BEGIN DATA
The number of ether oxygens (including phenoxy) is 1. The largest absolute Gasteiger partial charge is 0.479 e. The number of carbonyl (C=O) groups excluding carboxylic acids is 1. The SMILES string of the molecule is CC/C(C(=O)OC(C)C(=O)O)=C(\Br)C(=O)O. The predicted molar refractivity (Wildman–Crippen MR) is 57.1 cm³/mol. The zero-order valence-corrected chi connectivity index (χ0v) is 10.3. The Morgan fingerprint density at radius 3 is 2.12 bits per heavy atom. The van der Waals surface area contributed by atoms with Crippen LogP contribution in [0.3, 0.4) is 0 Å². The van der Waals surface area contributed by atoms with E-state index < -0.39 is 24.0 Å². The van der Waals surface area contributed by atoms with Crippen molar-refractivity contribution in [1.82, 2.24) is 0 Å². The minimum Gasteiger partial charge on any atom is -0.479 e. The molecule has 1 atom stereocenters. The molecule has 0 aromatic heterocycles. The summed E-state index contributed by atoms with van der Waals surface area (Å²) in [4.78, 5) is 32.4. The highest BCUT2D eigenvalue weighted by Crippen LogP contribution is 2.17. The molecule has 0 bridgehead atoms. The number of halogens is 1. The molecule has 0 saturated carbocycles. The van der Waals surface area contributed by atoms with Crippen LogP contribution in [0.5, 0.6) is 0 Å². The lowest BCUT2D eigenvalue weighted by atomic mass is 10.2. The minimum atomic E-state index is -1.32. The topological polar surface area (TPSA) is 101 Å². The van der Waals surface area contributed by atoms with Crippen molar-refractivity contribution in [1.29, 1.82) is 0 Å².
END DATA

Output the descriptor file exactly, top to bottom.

The number of ether oxygens (including phenoxy) is 1. The largest absolute Gasteiger partial charge is 0.479 e. The number of carbonyl (C=O) groups excluding carboxylic acids is 1. The SMILES string of the molecule is CC/C(C(=O)OC(C)C(=O)O)=C(\Br)C(=O)O. The predicted molar refractivity (Wildman–Crippen MR) is 57.1 cm³/mol. The zero-order valence-corrected chi connectivity index (χ0v) is 10.3. The Morgan fingerprint density at radius 3 is 2.12 bits per heavy atom. The van der Waals surface area contributed by atoms with Crippen LogP contribution in [0.3, 0.4) is 0 Å². The van der Waals surface area contributed by atoms with E-state index < -0.39 is 24.0 Å². The van der Waals surface area contributed by atoms with Crippen molar-refractivity contribution in [1.82, 2.24) is 0 Å². The minimum Gasteiger partial charge on any atom is -0.479 e. The molecule has 1 atom stereocenters. The molecule has 0 aromatic heterocycles. The summed E-state index contributed by atoms with van der Waals surface area (Å²) in [4.78, 5) is 32.4. The highest BCUT2D eigenvalue weighted by Crippen LogP contribution is 2.17. The molecule has 0 bridgehead atoms. The number of halogens is 1. The molecule has 0 saturated carbocycles. The van der Waals surface area contributed by atoms with Crippen LogP contribution in [0.5, 0.6) is 0 Å². The lowest BCUT2D eigenvalue weighted by atomic mass is 10.2. The minimum atomic E-state index is -1.32. The topological polar surface area (TPSA) is 101 Å². The van der Waals surface area contributed by atoms with Crippen molar-refractivity contribution in [1.29, 1.82) is 0 Å².